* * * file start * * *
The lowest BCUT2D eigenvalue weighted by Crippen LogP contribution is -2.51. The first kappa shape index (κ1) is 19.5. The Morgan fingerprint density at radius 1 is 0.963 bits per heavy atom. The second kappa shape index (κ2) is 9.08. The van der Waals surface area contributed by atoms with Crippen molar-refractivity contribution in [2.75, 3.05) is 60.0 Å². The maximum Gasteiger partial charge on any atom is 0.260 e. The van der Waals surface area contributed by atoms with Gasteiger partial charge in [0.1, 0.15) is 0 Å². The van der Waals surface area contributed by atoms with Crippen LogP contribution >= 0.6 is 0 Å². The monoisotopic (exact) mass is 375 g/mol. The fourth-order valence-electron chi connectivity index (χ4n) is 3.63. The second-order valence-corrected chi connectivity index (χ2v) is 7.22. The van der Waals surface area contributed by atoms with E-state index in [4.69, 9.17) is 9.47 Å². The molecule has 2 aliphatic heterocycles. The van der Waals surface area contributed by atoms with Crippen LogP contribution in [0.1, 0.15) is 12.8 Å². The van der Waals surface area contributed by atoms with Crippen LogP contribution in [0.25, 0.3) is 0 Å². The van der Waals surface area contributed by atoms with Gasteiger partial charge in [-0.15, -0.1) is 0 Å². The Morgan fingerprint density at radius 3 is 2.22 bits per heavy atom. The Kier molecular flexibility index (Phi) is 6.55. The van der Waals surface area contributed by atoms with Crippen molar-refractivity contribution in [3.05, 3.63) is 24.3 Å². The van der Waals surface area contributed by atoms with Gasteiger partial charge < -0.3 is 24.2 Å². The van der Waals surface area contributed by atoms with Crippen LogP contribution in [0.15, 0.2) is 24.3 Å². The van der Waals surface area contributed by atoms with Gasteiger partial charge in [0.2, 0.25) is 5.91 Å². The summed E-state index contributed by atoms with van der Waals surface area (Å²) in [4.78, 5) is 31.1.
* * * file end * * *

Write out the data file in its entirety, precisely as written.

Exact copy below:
The lowest BCUT2D eigenvalue weighted by Crippen LogP contribution is -2.51. The first kappa shape index (κ1) is 19.5. The Morgan fingerprint density at radius 1 is 0.963 bits per heavy atom. The second kappa shape index (κ2) is 9.08. The van der Waals surface area contributed by atoms with Crippen molar-refractivity contribution in [2.75, 3.05) is 60.0 Å². The maximum Gasteiger partial charge on any atom is 0.260 e. The van der Waals surface area contributed by atoms with Gasteiger partial charge in [0.1, 0.15) is 0 Å². The van der Waals surface area contributed by atoms with Crippen LogP contribution >= 0.6 is 0 Å². The monoisotopic (exact) mass is 375 g/mol. The fourth-order valence-electron chi connectivity index (χ4n) is 3.63. The second-order valence-corrected chi connectivity index (χ2v) is 7.22. The van der Waals surface area contributed by atoms with E-state index in [4.69, 9.17) is 9.47 Å². The molecule has 2 aliphatic heterocycles. The van der Waals surface area contributed by atoms with Crippen LogP contribution in [0.1, 0.15) is 12.8 Å². The van der Waals surface area contributed by atoms with Crippen LogP contribution in [0.25, 0.3) is 0 Å². The van der Waals surface area contributed by atoms with Gasteiger partial charge in [-0.15, -0.1) is 0 Å². The Morgan fingerprint density at radius 3 is 2.22 bits per heavy atom. The Kier molecular flexibility index (Phi) is 6.55. The van der Waals surface area contributed by atoms with Crippen molar-refractivity contribution in [3.05, 3.63) is 24.3 Å². The van der Waals surface area contributed by atoms with Gasteiger partial charge < -0.3 is 24.2 Å². The van der Waals surface area contributed by atoms with Crippen LogP contribution in [0.15, 0.2) is 24.3 Å². The van der Waals surface area contributed by atoms with Gasteiger partial charge in [0.2, 0.25) is 5.91 Å². The summed E-state index contributed by atoms with van der Waals surface area (Å²) in [4.78, 5) is 31.1.